Smart Borrower Blog

Business Borrowing Demand Rises in 3rd Quarter, Supply Remains Subdued

Jan 3rd, 2018 @ 9:34 PM by Amber Nelson

The U.S. economy is making consistent progress, causing more business owners to seek loans to grow their companies but the supply of credit is not keeping pace.

According to the quarterly small business survey from Pepperdine University’s Graziadio School of Business and Management and Dun & Bradstreet Corp. released last week, demand for business financing grew during the third quarter. Their index that measures business appetite for funding rose 3.6% to a reading of 37.5 from 36.2 in the previous quarter.

At the same time, however, another index indicative of business access to financing rose just 0.2 % to a level of 33.1 in the third quarter from 33.0 in the second. That means that many companies that want to grow and potentially add jobs to the economy are being held back by lack of loan funding. Among small businesses in the survey, 44% said they wanted financing in order to grow or acquire another company and 47% of midsized businesses expressed the same desire.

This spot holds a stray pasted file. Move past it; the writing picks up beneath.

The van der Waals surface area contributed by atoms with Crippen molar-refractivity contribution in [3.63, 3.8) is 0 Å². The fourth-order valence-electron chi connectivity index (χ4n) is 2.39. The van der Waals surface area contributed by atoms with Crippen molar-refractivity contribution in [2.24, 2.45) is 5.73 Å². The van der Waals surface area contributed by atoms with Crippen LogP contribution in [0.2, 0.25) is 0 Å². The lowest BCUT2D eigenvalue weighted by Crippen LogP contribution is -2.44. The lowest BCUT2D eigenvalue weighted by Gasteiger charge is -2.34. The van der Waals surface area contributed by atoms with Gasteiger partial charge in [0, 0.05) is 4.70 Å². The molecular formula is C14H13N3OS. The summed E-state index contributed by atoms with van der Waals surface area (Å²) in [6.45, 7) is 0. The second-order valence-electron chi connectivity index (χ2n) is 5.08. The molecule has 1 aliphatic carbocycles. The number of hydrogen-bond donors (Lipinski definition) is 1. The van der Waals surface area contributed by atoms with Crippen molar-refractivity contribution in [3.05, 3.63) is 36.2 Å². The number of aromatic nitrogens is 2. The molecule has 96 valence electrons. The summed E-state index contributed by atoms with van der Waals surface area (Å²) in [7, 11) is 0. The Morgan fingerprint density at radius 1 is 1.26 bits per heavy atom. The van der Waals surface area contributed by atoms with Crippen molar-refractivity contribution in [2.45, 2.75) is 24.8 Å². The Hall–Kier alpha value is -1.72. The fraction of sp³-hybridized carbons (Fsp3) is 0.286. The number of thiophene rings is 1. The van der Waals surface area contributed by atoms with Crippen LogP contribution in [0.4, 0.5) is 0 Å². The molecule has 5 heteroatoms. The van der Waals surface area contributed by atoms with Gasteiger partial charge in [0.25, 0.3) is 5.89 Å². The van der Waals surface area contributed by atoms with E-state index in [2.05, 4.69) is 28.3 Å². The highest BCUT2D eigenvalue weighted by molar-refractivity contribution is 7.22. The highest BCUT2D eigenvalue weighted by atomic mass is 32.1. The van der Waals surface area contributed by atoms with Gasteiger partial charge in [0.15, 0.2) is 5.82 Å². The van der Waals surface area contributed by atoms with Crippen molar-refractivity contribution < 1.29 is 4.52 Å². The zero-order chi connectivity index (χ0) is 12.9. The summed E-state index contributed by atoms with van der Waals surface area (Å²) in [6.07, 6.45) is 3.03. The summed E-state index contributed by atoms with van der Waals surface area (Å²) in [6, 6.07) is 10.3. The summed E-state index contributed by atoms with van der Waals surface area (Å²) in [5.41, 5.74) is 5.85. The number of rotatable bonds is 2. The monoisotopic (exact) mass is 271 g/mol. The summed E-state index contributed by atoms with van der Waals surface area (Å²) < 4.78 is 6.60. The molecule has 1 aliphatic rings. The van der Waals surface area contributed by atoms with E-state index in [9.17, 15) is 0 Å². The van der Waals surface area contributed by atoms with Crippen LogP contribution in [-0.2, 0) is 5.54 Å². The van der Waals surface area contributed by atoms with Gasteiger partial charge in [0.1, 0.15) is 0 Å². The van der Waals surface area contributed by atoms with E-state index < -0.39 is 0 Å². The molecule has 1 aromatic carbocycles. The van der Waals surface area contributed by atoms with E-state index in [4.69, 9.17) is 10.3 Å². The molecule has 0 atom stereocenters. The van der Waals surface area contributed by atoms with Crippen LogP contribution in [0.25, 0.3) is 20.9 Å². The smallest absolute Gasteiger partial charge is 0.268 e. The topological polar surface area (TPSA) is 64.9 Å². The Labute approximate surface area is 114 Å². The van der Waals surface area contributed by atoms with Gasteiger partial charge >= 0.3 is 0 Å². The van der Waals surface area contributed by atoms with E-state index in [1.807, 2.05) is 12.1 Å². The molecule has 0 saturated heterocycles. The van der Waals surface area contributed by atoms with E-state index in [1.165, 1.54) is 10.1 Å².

There is a disparity in financing approval as well between small and midsized companies, the survey found. Among small businesses, 61% reported that debt financing was difficult to procure compared to just 31% of midsized businesses in the third quarter. That’s because only 36% of all small businesses were approved for bank loans while 69% of midsized firms obtained the loan money they sought.

While business owners may be feeling more confident about the direction of the economy, banks and other lenders are still avoiding risks as they continue to adjust to tighter federal regulation. Until the regulatory climate is comfortable for banks again, funding for small businesses – the riskiest of business loans – will likely remain restricted.

One bright spot in the survey was that many companies (46% of small businesses and 70% of midsized ones) did not feel the need for additional financing in the third quarter as their cash flow was more than sufficient for their goals.

The survey involved responses from 1,341 companies with revenue of up to $100 million in the Dun & Bradstreet business credit database.

About Amber Nelson
Amber Nelson is a seasoned mortgage industry writer and a regular contributor to and

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